Listening to Hanumān, Rāma became glad and said in high praise of Hanumān thus. "What Hanumān did was and this Hanumān, who can cross this mighty ocean. Even the celestials who entered Lanka, guarded any one, unless one by Rāvana, cannot come out of it safely. Even to enter it, it is impossible for has the caliber of Hanumān. Hanumān, not only did the task entrusted him, but also did other mighty deeds, though not ordered to be done, quite answering his might. There are three kinds of persons commissioned by their Lords to do a certain task. One performs not only what his Lord a great feat, not only impossible for any one to do but also even to conceive of it. I have not known any one other than Garuda, Wind-God has told him expressly, but also other side-tasks, which tend to enhance the effect of the main entrusted task. Such a person is of the first order of servants. To the second order belongs one, who just does what he is told, but does nothing more though capable of doing that. But he, entrusted with a duty, fails to do so, though capable of doing so, is the worst servant and belongs to the third class.

        Our Hanumān, not only accomplished the task entrusted to him, but also had done other laudable things, to his great credit and also to the joy and credit and also to the joy and credit of Sugreeva. In finding out Sita, he saved me, my Lakshmana and my family and protected our dharma and fame. But what pains me most is that I being helpless am unable to give him a suitable reward for his most comforting message. I cannot reward him adequately, unless I give him my all. At this time, all I can give him is this embrace. "So saying, Rāma hugged Hanumān close to his chest in a transport of joy".

         At this Hanumān is in the seventh heaven of happiness. What more does his want, when is idol embraces him? For mundane rewards and pleasures there is Sugreeva, who will shower on him all such gifts even without asking, not only because of his successful undertaking, but also because hanu is his most favourite minister, who also was with him during his exile. Again Rāma was a unique king, in thought, word and deed, quite apart from every king. No king has ever embraced his subject, unless that subject is also a near member of his royal family, even if that subject protected his throne. Again in all humility, he says that he is helpless in the matter of rewarding Hanumān, when his word is law even in his exile, with no one by side, except Lakshmana, who, of course, is a host in himself. One word reaching Ayōdhya, would bring in an army of one Akshoūhini men besides wealth to reward the whole monkey-kingdom and Rāma would not accept even a petty gift from other kings. But most unfortunately he appears to some of us (with odd logic) as an imperialist. His concern for the safety of the monkey-hosts (especially lesser fry) is unique unlike all other kings or despots, to whom they are mere "food for powder". On thinking of the vast ocean, which must be crossed by his whole army, for a successfully assault on Lanka, Rāma, from his most jubilant mood, plummets down into the depths of despair. This is the second instance, where he has shown unique concern for the smallest fry as to their safety in crossing the ocean, the first being at the killing of Vāli, when he threw all his fame and prestige to the winds and went behind (normally only from a correct reading of the text) the tree, to shoot down the most impregnable and unpierceable (body of) Vāli by a single arrow, which hurled him down to the earth, almost dead, with its mind-boggling force and which shook the whole forest and scared the birds and beasts. All that was to avoid the terrible massacre about to be thrust on him by the mindless, innocent monkeys.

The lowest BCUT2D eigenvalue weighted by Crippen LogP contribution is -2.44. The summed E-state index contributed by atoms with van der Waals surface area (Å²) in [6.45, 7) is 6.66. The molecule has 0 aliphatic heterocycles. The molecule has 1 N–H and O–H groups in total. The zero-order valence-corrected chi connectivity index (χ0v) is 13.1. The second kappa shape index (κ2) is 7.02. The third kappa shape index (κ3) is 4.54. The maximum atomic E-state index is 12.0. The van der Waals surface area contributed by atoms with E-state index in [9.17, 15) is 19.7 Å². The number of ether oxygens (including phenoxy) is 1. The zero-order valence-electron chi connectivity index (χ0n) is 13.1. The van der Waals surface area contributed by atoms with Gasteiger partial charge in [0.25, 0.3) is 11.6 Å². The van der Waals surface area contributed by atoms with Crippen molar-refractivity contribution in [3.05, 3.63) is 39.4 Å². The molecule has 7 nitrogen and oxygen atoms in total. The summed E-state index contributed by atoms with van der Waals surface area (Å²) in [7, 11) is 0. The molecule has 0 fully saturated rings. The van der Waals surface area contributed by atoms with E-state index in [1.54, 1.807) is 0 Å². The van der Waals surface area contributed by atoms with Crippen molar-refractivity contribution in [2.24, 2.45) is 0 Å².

Again, Hanumān assumed different roles at Lanka, according to his situation at the time. The only role Sugreeva and Rāma gave him, was that of the leader of the search party, with an implied assent to show his might to overcome any danger or difficulty. But after finding Sita he assumed the role of depredator, for which Rāvana, wanted to kill him. But Hanumān was, at the court and in the role of an ambassador and he escaped that punishment through Vibheeshana (then thoroughly loyal to Rāvana) stressing that role with its attendant immunity from death penalty. Then he was a spy in prying into the secrets of the military organization and in destroying the forts and filing the moats etc.

        After a little thought, Rāma in agony spoke thus, "Hanumān! We are successful in finding Sita. But on thinking of the great ocean, I find no peace of mind. How can all our monkey hordes reach the south coast of the great ocean as you assured Sita?